Zo Pryor, a teenaged, self-identified genderqueer actor, casts in doubt the privileges of ‘Straight White Men’


Gender-non-conforming actor Zo Pryor, opposite, adds flavor to the whitebread comedy ‘Straight White Men,’ above

JONANNA WIDNER  | Contributing Writer

Ever-so-slowly, the world is changing when it comes to its transgender — as well as its “non-binary” — population.

Obviously, we are far from an ideal state. Change can be agonizingly slow. But we are tilting toward the good: more understanding, more acceptance, more opportunities for folks whose identities don’t conform to the “normal” gender paradigm. It’s a hopeful, if challenging, moment.

You can hear that hope in the voice of 14-year-old Zo Pryor, even over the telephone. Pryor is engaging and bright, curious and positive, his voice shining with adolescent curiosity.

“I’m eventually going to transition to male,” he says matter-of-factly, “so the way I’m living, I’m kind of in-between.”



Pryor — who is comfortable using both male (he, him) and neutral (they, their) pronouns to describe himself — is living that in-between state in an amazingly open way. Pryor is appearing in Second Thought Theatre’s new production of Straight White Men. Written by Young Jean Lee, the comedy follows three complex themes that sometimes intertwine, sometimes contradict: At times, it’s a satire of the people who have made the rules since the dawn of time. Later, it provides an argument as to why disenfranchised groups (aka, almost everyone except for straight, white men) should actually have compassion for them. Third, the play toys with the idea that being aware of your own privilege is awareness enough, as Pryor describes it. “Are you required to do something with it? Do you need to step out of the way?”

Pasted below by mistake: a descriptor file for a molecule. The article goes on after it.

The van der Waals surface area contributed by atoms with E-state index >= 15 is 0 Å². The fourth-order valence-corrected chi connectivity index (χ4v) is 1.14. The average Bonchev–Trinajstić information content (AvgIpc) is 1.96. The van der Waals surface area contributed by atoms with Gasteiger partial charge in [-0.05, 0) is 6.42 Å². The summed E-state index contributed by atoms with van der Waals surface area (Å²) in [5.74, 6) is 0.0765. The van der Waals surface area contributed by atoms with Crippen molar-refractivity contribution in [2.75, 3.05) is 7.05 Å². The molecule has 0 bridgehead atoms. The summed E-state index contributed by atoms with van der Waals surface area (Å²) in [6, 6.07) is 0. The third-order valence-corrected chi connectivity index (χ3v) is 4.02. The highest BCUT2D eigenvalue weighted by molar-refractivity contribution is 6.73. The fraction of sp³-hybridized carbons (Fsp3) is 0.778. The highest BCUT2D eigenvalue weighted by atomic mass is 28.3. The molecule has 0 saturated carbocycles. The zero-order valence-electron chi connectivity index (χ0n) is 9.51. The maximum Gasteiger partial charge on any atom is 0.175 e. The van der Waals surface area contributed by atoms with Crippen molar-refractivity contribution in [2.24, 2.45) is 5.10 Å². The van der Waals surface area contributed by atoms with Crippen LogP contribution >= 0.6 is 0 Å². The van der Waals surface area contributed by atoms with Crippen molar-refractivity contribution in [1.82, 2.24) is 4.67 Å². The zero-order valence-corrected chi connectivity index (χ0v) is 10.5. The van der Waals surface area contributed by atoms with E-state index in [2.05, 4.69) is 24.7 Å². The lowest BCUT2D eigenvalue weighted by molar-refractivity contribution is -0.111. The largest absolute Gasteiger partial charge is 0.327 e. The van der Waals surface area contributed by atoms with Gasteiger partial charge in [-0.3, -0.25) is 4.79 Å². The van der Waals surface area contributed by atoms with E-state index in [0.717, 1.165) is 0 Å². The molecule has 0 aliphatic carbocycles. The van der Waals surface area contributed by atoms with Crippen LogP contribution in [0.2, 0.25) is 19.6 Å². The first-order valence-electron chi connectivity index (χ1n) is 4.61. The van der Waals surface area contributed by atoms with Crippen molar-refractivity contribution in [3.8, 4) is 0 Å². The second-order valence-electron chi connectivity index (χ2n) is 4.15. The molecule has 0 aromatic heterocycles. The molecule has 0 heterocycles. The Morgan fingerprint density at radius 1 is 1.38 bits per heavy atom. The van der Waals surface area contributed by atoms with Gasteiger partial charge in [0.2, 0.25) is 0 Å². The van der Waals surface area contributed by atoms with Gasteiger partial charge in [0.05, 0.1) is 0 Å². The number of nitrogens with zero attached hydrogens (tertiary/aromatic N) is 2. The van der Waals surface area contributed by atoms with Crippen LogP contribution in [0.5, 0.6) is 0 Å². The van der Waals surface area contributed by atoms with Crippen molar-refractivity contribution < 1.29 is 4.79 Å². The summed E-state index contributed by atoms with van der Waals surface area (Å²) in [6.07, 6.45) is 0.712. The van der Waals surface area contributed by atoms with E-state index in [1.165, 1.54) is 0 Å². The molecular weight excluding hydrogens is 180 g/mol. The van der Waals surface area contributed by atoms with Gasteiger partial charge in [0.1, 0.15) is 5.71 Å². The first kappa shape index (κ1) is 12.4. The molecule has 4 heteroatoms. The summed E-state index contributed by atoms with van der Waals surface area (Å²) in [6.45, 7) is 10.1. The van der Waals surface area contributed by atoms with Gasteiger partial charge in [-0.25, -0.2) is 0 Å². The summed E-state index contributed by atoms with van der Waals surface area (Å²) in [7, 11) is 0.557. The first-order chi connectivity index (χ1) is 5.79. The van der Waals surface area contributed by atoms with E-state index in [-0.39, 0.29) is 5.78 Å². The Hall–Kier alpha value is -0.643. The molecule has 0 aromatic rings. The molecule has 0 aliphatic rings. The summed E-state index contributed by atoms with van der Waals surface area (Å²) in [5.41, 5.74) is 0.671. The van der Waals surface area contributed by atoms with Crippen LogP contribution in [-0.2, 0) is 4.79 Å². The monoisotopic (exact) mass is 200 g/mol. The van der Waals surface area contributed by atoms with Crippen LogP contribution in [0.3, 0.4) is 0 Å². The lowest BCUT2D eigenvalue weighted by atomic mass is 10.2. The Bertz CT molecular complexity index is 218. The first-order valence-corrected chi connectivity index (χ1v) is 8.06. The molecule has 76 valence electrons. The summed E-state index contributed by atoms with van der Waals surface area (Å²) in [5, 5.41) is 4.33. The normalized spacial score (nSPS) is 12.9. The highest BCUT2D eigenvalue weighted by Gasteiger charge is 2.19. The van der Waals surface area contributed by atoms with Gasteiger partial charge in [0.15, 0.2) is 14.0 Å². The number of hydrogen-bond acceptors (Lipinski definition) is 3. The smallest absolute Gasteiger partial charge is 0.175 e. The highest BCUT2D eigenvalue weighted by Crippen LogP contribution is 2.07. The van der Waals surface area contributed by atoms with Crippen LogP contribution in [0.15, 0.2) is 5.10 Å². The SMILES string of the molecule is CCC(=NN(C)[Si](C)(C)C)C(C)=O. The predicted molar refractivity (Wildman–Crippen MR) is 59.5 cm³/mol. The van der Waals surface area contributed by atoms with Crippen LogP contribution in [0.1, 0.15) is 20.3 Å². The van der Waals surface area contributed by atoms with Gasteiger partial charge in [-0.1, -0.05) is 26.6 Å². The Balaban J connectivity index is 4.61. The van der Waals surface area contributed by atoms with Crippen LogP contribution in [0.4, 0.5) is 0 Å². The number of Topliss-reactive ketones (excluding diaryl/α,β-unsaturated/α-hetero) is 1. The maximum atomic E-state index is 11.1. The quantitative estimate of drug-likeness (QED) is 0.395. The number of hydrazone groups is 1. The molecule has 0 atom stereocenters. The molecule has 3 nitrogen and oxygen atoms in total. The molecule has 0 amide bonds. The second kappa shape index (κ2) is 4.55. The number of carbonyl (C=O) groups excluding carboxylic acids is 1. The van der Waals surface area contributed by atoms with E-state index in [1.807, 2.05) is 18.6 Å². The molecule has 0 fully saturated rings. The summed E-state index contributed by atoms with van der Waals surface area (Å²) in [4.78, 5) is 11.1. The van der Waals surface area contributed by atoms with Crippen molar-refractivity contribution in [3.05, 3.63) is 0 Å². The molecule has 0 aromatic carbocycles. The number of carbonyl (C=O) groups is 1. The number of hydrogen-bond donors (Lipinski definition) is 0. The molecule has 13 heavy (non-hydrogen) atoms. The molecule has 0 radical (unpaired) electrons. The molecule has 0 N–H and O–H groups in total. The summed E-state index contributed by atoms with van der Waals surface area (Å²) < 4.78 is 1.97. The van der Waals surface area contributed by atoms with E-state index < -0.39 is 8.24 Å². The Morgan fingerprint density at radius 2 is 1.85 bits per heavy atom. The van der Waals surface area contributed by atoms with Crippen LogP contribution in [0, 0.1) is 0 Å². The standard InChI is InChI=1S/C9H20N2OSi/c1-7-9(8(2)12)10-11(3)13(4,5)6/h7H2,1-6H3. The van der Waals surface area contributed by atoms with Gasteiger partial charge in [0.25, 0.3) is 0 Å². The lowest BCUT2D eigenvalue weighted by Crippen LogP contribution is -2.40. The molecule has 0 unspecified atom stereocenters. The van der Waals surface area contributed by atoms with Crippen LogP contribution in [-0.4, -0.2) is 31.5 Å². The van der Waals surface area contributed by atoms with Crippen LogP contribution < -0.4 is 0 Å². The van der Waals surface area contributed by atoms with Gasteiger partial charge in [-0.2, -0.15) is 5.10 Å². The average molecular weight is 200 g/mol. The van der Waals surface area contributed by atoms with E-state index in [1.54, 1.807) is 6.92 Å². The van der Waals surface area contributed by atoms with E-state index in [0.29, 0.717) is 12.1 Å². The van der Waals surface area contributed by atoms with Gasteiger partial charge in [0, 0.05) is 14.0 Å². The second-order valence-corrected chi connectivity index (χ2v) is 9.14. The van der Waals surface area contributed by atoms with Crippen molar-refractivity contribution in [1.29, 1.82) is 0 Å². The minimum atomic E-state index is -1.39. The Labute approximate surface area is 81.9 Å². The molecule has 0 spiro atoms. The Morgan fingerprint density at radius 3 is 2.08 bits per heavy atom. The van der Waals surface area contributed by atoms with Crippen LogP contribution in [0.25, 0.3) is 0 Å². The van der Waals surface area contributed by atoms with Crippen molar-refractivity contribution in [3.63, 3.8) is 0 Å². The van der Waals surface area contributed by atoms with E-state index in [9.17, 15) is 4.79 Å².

Pryor plays the role of Person-In-Charge-2, one of two people who introduce the play and its concepts to the audience — roles that the playwright insists be cast with gender non-conforming performers. (With the consent of the playwright, Person-in-Charge-1 is played by an African-American cisgender woman.)

“When I found out I got to play the part, I was so frickin’ happy,” Pryor says. “I just loved the fact that it included genderqueer people, because there are so few parts for genderqueer or trans people [out there].”

It may at first seem like a simple trope, but Lee’s insistence on casting of non-conforming actors adds a richness to the play. After all, what’s more deliciously ironic than having the “person in charge” played by a person who, not being a straight white man, is denied the opportunity to be in charge in real life?

“It’s been interesting playing this character, because I’m aware, being gender nonconforming, I usually just shut up about it because it could affect my relationship with people,” Pryor notes. “And the whole point of this part is not apologizing for who you are, not apologizing that [your being] is inconveniencing other people.”

Pryor started his theater career in second grade, after his brother was diagnosed with ADHD.  “He was getting a lot of attention,” Pryor says. “And me being a needy second grader, I was like, ‘I want attention, too!’” So he joined some childhood friends in an ensemble part for a local production of Beauty and the Beast. “I enjoyed it so much more than I thought I was going to. I fell in love with it. Theater helps me do stuff I never thought I could do, because in theater, you’re not really limited.”

That’s true onstage, but people like Pryor and Lee are also helping make this a world where they aren’t limited offstage, either.

“When I grow up, I want to write a bunch of plays that include trans people and genderqueer people,” Pryor says. “I’m also highly considering activism for minority groups. I may end up doing a combination of those things.”

In some ways, Pryor has been fortunate. His mother has been supportive of his transition from the get-go.  “So many other people wouldn’t understand, but she’s always said, ‘You’re my kid and my priority is your happiness,’” Pryor says. Perhaps even more remarkably, his schoolmates have generally been supportive. But even at a young age, Pryor recognizes the complexities — and dangers — of asserting one’s identity.

“I think the world’s definitely changing, but I also think that the pushback gets stronger when people come out and are vocal about who they are. When people ask to be acknowledged, that’s when you get conflict and tension,” he says.

Still, he notes, his voice lifting, “it will never be perfect. But it will continue to get better.”          

This article appeared in the Dallas Voice print edition April 14, 2017.